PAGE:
by Stephen Williams
followed by Q&A
“My god you stink,” I said.
“I didn’t know you were so sensitive. Next time, I’ll wait for ’em to build showers before I come ashore,” my sharpshooter said.
“I smell you a mile away and it ain’t just cause we all need showers. You must have something wrong with your insides. It don’t even smell human.”
“We ain’t here to serve tea. Get back to your binoculars. I’ll let you know if I need your opinion.”
We were quiet for at least an hour before I started worrying about our position.
“Are we in the best spot?” I asked.
“I don’t know about you, but the best spot for me would be sitting on the front porch with my mother.”
“I mean here. Are we in the best spot or should we move into the valley?” He damned well knew what I meant the first time.
“We’re good right here where the Lieutenant put us. If they try to come up the valley, they’ll have to cross two hundred yards without no cover.”
With my BAR and his rifle he was right. We could have held back a whole company. Our Lieutenant warned us that fresh troops would be looking for a weak point to force their way across this island. They’d just landed, so they’d scout around.
We both shut up again and watched the valley another hour before I broke the silence again. By then the sun was half way up in the sky and it was getting as hot as a boiler-room. I saw movement at the far end of the valley. “There are some guys under that big tree, the big tree by the edge of the grass,” I said.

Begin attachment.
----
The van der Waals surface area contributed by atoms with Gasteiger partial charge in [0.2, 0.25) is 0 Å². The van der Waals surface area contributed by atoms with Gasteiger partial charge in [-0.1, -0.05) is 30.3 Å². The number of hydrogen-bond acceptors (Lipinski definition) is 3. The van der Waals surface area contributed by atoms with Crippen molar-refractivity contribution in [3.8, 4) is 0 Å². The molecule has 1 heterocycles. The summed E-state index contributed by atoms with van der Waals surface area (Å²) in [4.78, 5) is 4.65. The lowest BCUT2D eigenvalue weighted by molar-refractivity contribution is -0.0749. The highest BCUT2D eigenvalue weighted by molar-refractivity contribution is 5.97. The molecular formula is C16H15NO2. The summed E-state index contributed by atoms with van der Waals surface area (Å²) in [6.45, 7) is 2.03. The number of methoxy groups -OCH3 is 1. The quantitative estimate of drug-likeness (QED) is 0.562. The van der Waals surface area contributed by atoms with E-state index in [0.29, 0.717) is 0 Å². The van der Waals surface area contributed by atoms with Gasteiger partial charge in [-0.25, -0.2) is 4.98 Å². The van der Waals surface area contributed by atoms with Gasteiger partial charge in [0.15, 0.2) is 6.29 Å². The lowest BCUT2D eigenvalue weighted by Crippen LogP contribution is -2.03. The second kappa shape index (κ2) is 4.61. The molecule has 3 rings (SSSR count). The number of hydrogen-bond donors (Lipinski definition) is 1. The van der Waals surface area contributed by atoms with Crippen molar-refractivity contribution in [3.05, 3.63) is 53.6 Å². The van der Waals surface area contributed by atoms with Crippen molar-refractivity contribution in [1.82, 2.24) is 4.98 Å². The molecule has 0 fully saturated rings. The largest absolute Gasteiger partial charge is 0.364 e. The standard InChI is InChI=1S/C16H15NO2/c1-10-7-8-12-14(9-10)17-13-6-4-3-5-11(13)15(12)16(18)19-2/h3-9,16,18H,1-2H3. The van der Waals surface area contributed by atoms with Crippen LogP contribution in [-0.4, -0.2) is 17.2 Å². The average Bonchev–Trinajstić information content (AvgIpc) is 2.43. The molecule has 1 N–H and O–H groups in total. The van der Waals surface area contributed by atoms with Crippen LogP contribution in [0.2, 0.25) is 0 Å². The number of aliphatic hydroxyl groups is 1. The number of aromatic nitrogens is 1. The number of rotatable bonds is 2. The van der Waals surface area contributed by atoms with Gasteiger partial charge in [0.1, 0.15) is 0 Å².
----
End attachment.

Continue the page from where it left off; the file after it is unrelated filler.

“See the top of the grassy knoll? They’re in the shade of the tallest tree. They’re just standing there looking for us. I can’t see much, but there are at least two of them.”
“I see something. It could be two heads looking our way or it could be shadows.”
“Can you take them from this distance? Do you have the shot?” I asked.
“Too much cover until they move. They know we’re here, but they’ll still try something.”
We watched and waited for some movement. They had good cover on their end of the valley and we had good cover on our end. They couldn’t go around us without crossing a lot of exposed ground and there wasn’t any place to hide if they got into the valley.
“They’re moving,” I said.
My sharpshooter slowly put down his own binoculars and pointed his rifle. Their point man stepped out from the shadows. He never saw us and my sharpshooter hit him with the first shot.
“Like the range at Lejeune.” He spoke aloud, but seemed to be talking to himself.
“What do you think they’ll try next?” I asked.
“We won’t have to wait long to find out. I doubt if they’re patient.”
“I see them two guys again. Same spot,” I said.
“They’re trying to find us.”
“Someone’s moving to the left,” I said.